Final Fantasy II is a sequel to Square's Final Fantasy and was only released in Japan on the Famicom in 1988. An English-language NES release was originally planned under the title "Shadow of Palamecia", but it was never completed. The game has since then been remade on various other platforms including the WonderSwan Color, PlayStation, PSP, Game Boy Advance and iPhone. The game does not share any connection with the original Final Fantasy's world or characters, establishing a precedent all entries in the primary Final Fantasy series have since followed.
Final Fantasy II is about four heroes, including main protagonist Firion, who join a resistance group called Wild Rose and try to stop the Empire of Palamecia from taking over the world. The dialogue in Final Fantasy II is a lot more dynamic than the first; players can ask NPCs about key terms and items to advance the plot or unlock certain events. It is also the first Final Fantasy where party members can join and leave the party during the game. Final Fantasy II also introduced elements that have since become defining concepts of the Final Fantasy series. It is the first game to feature the chocobo, a mount that would let the player ride across the world without any random encounters, and a character named Cid.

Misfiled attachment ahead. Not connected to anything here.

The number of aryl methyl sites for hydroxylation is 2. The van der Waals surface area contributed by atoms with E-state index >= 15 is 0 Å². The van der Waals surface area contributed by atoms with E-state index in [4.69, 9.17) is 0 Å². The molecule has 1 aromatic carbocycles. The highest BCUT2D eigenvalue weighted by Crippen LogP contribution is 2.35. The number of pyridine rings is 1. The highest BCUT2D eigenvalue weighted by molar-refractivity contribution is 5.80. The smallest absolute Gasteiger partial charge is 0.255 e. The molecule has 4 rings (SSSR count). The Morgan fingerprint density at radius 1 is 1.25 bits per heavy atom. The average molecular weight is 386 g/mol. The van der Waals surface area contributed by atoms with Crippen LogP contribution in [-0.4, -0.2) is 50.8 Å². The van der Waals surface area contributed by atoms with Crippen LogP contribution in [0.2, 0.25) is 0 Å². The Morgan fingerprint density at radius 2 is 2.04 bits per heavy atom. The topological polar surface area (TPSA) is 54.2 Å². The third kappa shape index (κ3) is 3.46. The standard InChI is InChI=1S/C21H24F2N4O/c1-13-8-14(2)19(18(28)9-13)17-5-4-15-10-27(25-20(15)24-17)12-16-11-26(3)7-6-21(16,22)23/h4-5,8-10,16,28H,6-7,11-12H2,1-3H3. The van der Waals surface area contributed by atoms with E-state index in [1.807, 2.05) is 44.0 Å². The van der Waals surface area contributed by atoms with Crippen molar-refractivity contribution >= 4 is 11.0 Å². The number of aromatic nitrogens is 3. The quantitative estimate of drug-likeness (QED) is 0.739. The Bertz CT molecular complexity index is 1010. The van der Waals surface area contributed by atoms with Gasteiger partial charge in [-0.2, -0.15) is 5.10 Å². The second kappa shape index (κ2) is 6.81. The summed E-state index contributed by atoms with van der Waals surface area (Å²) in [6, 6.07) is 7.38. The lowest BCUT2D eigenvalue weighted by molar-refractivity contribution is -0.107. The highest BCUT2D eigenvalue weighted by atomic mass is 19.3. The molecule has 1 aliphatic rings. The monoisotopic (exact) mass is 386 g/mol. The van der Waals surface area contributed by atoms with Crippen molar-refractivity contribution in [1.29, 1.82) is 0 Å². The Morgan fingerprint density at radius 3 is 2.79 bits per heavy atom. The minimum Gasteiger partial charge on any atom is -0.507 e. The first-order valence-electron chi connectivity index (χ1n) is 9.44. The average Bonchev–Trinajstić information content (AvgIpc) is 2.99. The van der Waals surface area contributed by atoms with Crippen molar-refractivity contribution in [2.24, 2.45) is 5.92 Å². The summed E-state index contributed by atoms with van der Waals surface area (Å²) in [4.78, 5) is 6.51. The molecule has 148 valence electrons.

Final Fantasy II's combat and character progression use different systems than were seen in the original game. Instead of gaining experience points to increase in level and raise stats across the board, the heroes gain skill levels for the attributes they use in battle. For example, if they use swords, their strength and sword skill will increase; if they get hit in battle, their hit points will increase.
A glitch in the Famicom version of the game registers canceled stat-boosting commands. If the player were to repeatedly input and cancel a particular command, they could conceivably give the related stats a substantial boost before the end of a single battle. This glitch was fixed in later ports.
Final Fantasy II also introduced the idea of party formation to the franchise. The player could move their characters to the back of the line in battle, reducing their chances of taking damage while limiting their own attack capabilities to using bows or magic.
As stated above, Final Fantasy II has seen numerous iterations since its conception. What follows below are the different versions released over the years and the iterative changes with each subsequent release.
Famicom (1988 and 1994)
The original Final Fantasy II was released for the Famicom in Japan and was set to release in North America supposedly with the subtitle Dark Shadow Over Palakia. With the looming release of the Super Nintendo and a long localization process, the 8-bit version never made its way outside of Japan despite the success of the first Final Fantasy and Square advertisements of the beta version. The Famicom version was re-released in Japan as part of a compilation with the first Final Fantasy in 1994. This version still remains exclusive to Japan despite Nintendo's claims that each pre-PlayStation Final Fantasy would be released over its Virtual Console service.